Keselowski Won't Trash Decision
By: Pete Pistone - @PPistone | MRN.com on June 10, 2014 | 2:53 P.M. EST
"I felt like I made the right decision to try and do something, I just didn't execute it, so it's probably more frustration with not executing the move rather than taking the risk to make it, for me at least." (Photo: Getty Images)
Brad Keselowski is not second-guessing his decision in the closing laps of Sunday’s Pocono 400 at Pocono Raceway.
The team Penske driver was leading Sunday’s race at the 2.5-mile track but picked up a piece of trash on his front grille. That caused the air flow to his engine to be restricted enough that water temperatures began to rise at an alarming rate.
Rather than risk blowing his engine, Keselowski gave up the lead to Dale Earnhardt Jr. in hopes of using the turbulent air from Danica Patrick’s car as a method to remove the debris and then set sail for Junior and the lead once again.
However, that strategy did not pan out as Keselowski lost enough momentum behind Patrick’s car that he wasn’t able to mount a charge for the top spot and settled for second.
Despite several fans and even media members criticizing the move, Keselowski stands by his gamble.
“With the information we had at the time, I felt like I made the right decision to try and do something, I just didn't execute it, so it's probably more frustration with not executing the move rather than taking the risk to make it, for me at least,” he said.
“But it's hard to speak for everyone. I'm sure everyone has different feelings about it. But it was the right move. I told somebody I felt like I was playing a game of blackjack and I was sitting on 15 and the dealer had a face card. If you play by the rules, you should take a card and you should hit, and we did, and we busted. The dealer turns over his card and he was sitting on 15, as well, and so you knew he was going to bust out. That's part of it. That's the cards we play, and some of racing is always going to be chance, and you have to play it by the odds, and I lost. But that's just the way it goes.”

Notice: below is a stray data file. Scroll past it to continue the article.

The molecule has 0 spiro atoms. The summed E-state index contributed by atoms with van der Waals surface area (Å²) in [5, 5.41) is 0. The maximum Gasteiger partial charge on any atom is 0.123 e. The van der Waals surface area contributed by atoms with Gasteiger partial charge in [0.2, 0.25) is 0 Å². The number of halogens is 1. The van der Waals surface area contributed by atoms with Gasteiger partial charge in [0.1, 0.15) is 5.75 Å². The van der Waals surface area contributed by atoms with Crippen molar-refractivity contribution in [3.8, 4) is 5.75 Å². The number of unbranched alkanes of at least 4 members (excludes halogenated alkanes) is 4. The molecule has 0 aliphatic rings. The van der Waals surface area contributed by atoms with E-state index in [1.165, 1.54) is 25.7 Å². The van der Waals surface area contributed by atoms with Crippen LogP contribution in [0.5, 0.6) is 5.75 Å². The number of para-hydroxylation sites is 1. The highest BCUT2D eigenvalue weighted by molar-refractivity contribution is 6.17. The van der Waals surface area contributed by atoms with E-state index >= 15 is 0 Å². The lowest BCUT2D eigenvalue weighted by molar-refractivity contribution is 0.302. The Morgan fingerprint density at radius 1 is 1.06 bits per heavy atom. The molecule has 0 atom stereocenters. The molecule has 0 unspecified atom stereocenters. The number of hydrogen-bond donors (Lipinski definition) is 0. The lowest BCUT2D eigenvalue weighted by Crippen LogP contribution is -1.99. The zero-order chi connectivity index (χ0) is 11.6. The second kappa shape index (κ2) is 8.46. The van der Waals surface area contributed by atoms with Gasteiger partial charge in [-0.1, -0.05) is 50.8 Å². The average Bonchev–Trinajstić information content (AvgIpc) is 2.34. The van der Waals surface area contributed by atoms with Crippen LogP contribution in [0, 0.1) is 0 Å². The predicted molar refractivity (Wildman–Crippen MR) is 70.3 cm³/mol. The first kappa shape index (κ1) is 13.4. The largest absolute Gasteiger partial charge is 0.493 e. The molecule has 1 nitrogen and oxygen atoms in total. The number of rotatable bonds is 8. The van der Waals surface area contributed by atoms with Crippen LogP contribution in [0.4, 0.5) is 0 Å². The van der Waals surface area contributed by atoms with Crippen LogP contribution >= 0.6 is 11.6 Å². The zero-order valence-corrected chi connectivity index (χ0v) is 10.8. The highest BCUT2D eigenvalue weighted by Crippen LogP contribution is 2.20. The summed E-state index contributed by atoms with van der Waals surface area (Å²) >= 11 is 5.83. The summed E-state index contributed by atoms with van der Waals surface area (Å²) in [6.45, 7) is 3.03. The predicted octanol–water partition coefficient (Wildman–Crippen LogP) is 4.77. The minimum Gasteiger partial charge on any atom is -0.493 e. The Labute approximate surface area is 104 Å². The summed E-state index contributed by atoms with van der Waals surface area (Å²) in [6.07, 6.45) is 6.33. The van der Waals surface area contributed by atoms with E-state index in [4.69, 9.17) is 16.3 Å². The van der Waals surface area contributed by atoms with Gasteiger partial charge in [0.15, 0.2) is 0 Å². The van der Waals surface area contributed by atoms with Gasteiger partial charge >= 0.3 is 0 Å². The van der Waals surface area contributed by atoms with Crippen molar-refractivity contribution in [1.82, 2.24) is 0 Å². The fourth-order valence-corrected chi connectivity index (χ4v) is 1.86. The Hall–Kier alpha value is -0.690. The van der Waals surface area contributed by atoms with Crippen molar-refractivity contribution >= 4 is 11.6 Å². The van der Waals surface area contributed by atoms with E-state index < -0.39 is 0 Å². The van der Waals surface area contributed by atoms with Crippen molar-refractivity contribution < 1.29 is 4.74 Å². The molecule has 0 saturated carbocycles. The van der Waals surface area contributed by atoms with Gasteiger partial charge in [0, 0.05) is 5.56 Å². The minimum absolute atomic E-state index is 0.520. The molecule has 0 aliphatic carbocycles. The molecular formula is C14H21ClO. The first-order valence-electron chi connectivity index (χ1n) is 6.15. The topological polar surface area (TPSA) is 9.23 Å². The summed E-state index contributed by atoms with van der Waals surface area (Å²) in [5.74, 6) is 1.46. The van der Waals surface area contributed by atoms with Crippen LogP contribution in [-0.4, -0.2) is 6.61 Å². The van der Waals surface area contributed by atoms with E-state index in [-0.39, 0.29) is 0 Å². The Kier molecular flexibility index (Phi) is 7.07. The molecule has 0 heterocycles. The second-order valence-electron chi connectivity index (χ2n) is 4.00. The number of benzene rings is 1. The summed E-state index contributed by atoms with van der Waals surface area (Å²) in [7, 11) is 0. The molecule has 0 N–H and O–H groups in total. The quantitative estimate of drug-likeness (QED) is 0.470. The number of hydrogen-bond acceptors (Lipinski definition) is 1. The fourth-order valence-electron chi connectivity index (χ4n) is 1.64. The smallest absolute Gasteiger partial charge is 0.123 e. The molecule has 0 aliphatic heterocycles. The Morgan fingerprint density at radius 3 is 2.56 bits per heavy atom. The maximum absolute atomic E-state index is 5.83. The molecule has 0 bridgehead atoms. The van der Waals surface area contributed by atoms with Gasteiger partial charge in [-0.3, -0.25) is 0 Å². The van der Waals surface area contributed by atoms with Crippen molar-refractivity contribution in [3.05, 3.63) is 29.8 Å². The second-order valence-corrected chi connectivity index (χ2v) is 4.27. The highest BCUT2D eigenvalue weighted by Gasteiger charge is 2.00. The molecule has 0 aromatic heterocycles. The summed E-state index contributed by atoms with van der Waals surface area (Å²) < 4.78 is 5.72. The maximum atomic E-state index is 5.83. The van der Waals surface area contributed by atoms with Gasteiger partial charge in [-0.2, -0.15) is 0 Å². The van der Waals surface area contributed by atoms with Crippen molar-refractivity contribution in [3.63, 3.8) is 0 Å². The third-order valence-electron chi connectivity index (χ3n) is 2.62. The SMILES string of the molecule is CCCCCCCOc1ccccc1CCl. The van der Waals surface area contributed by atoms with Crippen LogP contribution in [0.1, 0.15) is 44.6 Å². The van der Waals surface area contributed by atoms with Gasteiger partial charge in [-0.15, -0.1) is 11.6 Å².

Keselowski is virtually guaranteed a spot in the Chase field thanks to his win earlier in the year. But that didn’t enter into his thought process in making the call to give up the lead to Earnhardt Jr. in hopes of removing the trash from the front of his Ford.
However, he’s not sure how another driver under different circumstances would have played out the scenario.
“You know, obviously if there hadn't have been a car in front of me I wouldn't have made a move,” Keselowski explained. "It’s not as though I let Dale go by me, which I think some people are under the impression that's what happened, and it's not. I just made a move on a slower car to try and take the opportunity I had, and it didn't work. That was kind of what happened. I didn't let Dale go and say, hey, I'm going to try to cool off my engine. I just didn't execute the move to try and clean it off, and Dale was close enough to get by me, especially with my engine starting to let go.
“You know, in that sense I don't feel like anyone would have done anything different.”
So after a couple of days to mull over the final laps at Pocono and ultimately the disappointment of finishing second, Keselowski is ready to move on. The way he sees it, dwelling on the frustration won’t do much good.
“Well, you know, I think each situation is a little different,” said Keselowski. “I'm not going to say that I got over it right away because that's not the case. But for me knowledge is power, and getting over something like that is knowing what I could have done better or should have done differently, and researching those things and finding that answer, and I think that's where I find the ability to move on.”